Madam Speaker, at least 50 people are dead and over 700 are injured in a sickening and appalling wave of suicide bombings in Istanbul over this past week. The attacks targeted Jewish places of worship and British governmental and business institutions; but the overwhelming majority of the victims are Muslim Turks, proof positive of the total cynicism and utter phoniness of these so-called Islamist assassins.
This is not just a war on the Jews, though it is also that. It is not just a war on the British or on our own country, although it is that. It is a war on the entire civilized and democratic world and its values. It is now clear that al Qaeda and its Turkish supporters have declared war on the democratic Republic of Turkey as part of that overall assault. Al Qaeda recognizes that the existence of Turkey, 99 percent Muslim, pro-Western, a secular democracy on the frontiers of the Western world,
makes a mockery of al Qaeda's religious extremism. These terrorists want to roll back Western values by destabilizing and destroying Turkish democracy.
Madam Speaker, the Turkish Government has behaved admirably in this dark hour. It condemned the action and it vowed to catch the perpetrators, and I have no doubt that they shall. Now, the hard work of finding these terrorists, destroying their cells, and preventing future attacks begins.
The Turkish Government and the Turkish people should know that the American people will be steadfast in our support of them in this dark hour. All civilized nations must do likewise. The Turkish Interior Minister is correct to dismiss what he calls the crocodile tears of those who express condolences, but do nothing to fight terrorism.
Madam Speaker, we mourn the deaths, we pray for the wounded, and our hearts go out to the families of all of the victims. And to all the citizens of Istanbul and all of Turkey whose lives have been so brutally violated, let us honor them by joining with Turkey and with all who believe in freedom to fight the extremist criminals who want to end our way of life. They will fail and we shall prevail. I strongly support this resolution, and I urge all of my colleagues to do likewise.
Madam Speaker, I am delighted to yield 6 minutes to the distinguished gentleman from Florida (Mr. Hastings), my good friend and the author of this resolution.
Mr. LANTOS. Madam Speaker, I am very pleased to yield 3 minutes to the gentlewoman from Nevada (Ms. Berkley), a distinguished member of the Committee on International Relations and a steadfast fighter against global terrorism.
Ms. BERKLEY. Madam Speaker, I would like to thank the gentleman from California (Mr. Lantos) for giving me the opportunity to speak and share my thoughts with my colleagues, and the gentleman from New Jersey (Mr. Smith) for being stellar on this issue.
I rise today, Madam Speaker, in strong support of House Resolution 453, condemning the terrorist attacks in Istanbul, Turkey, on November 15 of this year and expressing my sincerest condolences to the victims and their families.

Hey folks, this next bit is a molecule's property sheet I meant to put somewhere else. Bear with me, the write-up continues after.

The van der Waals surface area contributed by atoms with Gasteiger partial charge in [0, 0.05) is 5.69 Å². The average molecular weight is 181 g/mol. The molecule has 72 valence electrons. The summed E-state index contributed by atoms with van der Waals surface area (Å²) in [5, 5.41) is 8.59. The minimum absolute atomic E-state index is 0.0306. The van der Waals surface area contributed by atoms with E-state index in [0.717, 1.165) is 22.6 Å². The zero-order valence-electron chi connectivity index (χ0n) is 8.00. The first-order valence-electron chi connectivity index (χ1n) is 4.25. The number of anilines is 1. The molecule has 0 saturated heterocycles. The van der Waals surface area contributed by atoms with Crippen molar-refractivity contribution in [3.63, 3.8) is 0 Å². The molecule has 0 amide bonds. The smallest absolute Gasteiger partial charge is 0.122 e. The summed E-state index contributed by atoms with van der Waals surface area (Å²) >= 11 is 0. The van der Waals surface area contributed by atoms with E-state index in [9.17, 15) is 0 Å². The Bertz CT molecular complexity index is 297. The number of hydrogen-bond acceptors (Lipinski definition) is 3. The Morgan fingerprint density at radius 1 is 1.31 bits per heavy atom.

This past Saturday, as they gathered together to observe the holy Sabbath, two explosions devastated the Jewish community in Istanbul, Turkey. The first occurred at the city's largest synagogue and symbolic center to the city's 25,000-member Jewish community and the second at Beth Israel synagogue about three miles away.
More than 20 people lost their lives and more than 300 were injured as terrorism, yet again, tore the fabric of civilized society and shattered innocent lives. Most of those killed in the blasts, ironically, were Muslim Turks who lived or worked near the synagogues who were passing by when the bombs exploded. This is not the first time that al-Qaeda has targeted the Jewish institutions. In 2002, they killed 12 people in an attack at a synagogue in Tunisia.
The Turkish Government immediately condemned the terrorist attacks in the strongest possible terms and I am pleased that the Turkish people have reacted in strong solidarity with the Nation's small and long-established Jewish community.
Madam Speaker, as a youngster growing up in Las Vegas, I belonged to the Jewish youth groups, and occasionally the Anti-Defamation League would bring in films of the liberation of the concentration camps in World War II. I cannot minimize the impact of those films and their impact on my life then and now. And I would sit there and watch the films and ask myself how could one human being do such a horrific thing to another, and how is it that more people throughout the world did not stand up and
vilify this horrific act.
I am here in the United States of America because my grandparents walked across Europe in order to come to this country to escape the persecution that 6 million of my fellow Jews were unable to escape in World War II. For me to have the opportunity to be on the floor of the House of Representatives and not condemn this horrific act of terrorism would be a shame and an insult to not only the 20 people that lost their lives recently in Istanbul, but the millions of other people across the world,
Jewish and not Jewish, who have lost their lives senselessly and needlessly to terrorists.
I call upon my colleagues to join us, and vote for this resolution taking a strong stance against bigotry and intolerance, racism and anti-Semitism, violence and terrorism. These are very difficult and challenging times that we are living through. But it is incumbent upon all Americans, we in the House of Representatives leading the way, to stand up and condemn this sort of activity before it becomes pervasive and matter of fact.